The Dead don’t go away. They are always with us, even when we refuse to notice.

When Capitalism sweeps through a formerly non-Capitalist people, one of the first things to get destroyed is the ancestral traditions and reverences of those people. Witch persecutions in Africa, Asia, and South America mirror the same persecutions in Europe that required us to divorce from an understanding that included the Dead in life-activities. It does so because Capitalism must sever people from a recognition of the Dead, must obscure and displace the excremental effects of its exploitation. For peoples who remember the destroyed forest, the wound of Capitalism is ever-present. Its ghost still haunting the place it once stood. The rape remains even though the rest of us have forgotten just as the dead child remains in the bombed village, out of sight but never fully flushed away.

Western, particularly American, Capitalism denies the Dead in order to erase our memories, and we play willingly along with this Forgetting — this exclusion.

But the Dead persist, no matter how hard we try to ignore them. Consider our fascination with ghost stories, or more precisely, the peculiar Anglo-American fascination with zombies. These are depictions of shambling men and women, shuffling through the streets in torn clothes, reeking of death, moaning incoherently without substance to feed upon the ‘living.’  Zombie films remarkably depict our fear of the “living dead,’ the homeless, the immigrant, the prisoner, the refugee — that is, the very people we exclude from our society in order to enjoy it, those who continue to live despite being ‘dead to us.’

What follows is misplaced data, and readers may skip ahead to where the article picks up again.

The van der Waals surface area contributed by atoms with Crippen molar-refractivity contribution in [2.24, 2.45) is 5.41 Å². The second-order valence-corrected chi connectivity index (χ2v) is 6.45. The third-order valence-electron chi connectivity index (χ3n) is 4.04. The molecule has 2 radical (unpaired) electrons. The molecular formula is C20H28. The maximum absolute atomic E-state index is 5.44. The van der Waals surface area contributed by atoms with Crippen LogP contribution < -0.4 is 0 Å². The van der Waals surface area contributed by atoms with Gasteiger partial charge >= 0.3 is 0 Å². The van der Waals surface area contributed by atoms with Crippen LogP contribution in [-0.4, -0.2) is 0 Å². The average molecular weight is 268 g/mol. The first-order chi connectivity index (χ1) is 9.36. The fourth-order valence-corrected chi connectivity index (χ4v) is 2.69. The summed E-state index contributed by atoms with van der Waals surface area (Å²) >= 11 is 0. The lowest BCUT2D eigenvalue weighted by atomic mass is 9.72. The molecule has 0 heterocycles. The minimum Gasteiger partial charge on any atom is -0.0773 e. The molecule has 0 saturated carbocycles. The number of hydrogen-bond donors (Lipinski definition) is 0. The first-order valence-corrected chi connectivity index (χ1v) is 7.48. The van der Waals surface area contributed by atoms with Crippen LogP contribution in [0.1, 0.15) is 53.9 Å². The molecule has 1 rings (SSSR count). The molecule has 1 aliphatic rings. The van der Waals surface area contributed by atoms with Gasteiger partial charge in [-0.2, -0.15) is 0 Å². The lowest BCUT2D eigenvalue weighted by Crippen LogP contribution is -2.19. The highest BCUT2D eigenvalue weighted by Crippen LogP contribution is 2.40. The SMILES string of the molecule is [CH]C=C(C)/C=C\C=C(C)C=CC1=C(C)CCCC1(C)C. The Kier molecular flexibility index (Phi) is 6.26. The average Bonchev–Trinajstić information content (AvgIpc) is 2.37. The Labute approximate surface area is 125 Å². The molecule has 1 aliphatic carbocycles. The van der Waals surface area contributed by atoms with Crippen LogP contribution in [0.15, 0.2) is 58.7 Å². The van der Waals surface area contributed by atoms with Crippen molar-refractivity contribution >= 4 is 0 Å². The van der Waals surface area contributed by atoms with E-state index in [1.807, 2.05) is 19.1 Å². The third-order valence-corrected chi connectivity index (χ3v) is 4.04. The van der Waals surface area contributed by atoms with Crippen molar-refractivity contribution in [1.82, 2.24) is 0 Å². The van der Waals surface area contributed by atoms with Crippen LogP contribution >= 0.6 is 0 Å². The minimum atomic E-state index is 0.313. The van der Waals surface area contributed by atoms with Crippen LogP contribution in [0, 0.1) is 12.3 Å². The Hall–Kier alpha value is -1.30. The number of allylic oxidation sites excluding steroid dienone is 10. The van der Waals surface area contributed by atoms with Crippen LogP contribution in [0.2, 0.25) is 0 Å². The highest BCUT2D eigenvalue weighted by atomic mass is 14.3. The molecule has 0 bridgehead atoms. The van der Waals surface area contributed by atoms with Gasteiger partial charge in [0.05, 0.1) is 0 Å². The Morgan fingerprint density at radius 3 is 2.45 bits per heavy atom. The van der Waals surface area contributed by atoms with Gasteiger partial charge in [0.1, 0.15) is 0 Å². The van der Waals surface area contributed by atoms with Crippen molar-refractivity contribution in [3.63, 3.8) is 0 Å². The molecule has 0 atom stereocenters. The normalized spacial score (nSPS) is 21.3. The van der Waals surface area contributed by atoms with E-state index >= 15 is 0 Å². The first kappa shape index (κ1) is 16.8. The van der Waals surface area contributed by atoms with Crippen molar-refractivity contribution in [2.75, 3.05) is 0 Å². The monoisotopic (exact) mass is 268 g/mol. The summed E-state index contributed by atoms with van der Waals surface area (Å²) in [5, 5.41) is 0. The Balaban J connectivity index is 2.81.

Few people like to look at their own feces, or even talk about it. In fact, we consider it perverse to do so, just as we consider those who speak of the dead as ‘morbid.’  Similarly, any calls to change or abolish the Capitalist system, which is warming the planet and ruining lives, are considered ‘extremist.’ The few brave souls willing to actually do something about this matter are called ‘radicals’ or ‘terrorists.’

The return to a way of thinking which doesn’t ignore the Dead might be the only chance we have to build societies which create less excrement. The various Paganisms which acknowledge the dead can return to our denialist society precisely what it refuses to notice.

The destroyed forests remain as Dead forests, and we must insist they be remembered. Only by doing this may we learn not to destroy them.

The burned oil and coal are the compressed remains of our earliest ancestors, and we must acknowledge them as Presences melting our ice-caps and flooding our cities. Only in this way might we finally admit the consequences of our consumption.

The poor, the homeless, the downtrodden all live on as ‘walking dead,’ and we must again see them as the excluded foundation of our very societies. Until we do so, we will meet their rage and horror with malevolent, brutal fear.

And the Dead themselves, the gathered ancestors of all our peoples, stand before us, just on the edge of our sight. If we learn to acknowledge them, to see them, to accept what they have to teach and listen to what they have to say, we may finally learn what it is like to truly live.


[This piece was originally written for The Wild Hunt on November 1, 2014]


Rhyd Wildermuth

Rhyd AuthorRhyd is the co-founder and managing editor of Gods&Radicals. He’s usually in a city by the Salish sea in occupied Duwamish territory, but he’s currently trekking about Europe for the next three months. Follow his adventures at: PAGANARCH.

 


Rhyd Wildermuth’s essay, “We Are The Rude” is published in A Beautiful Resistance: The Fire is Here. Order it here.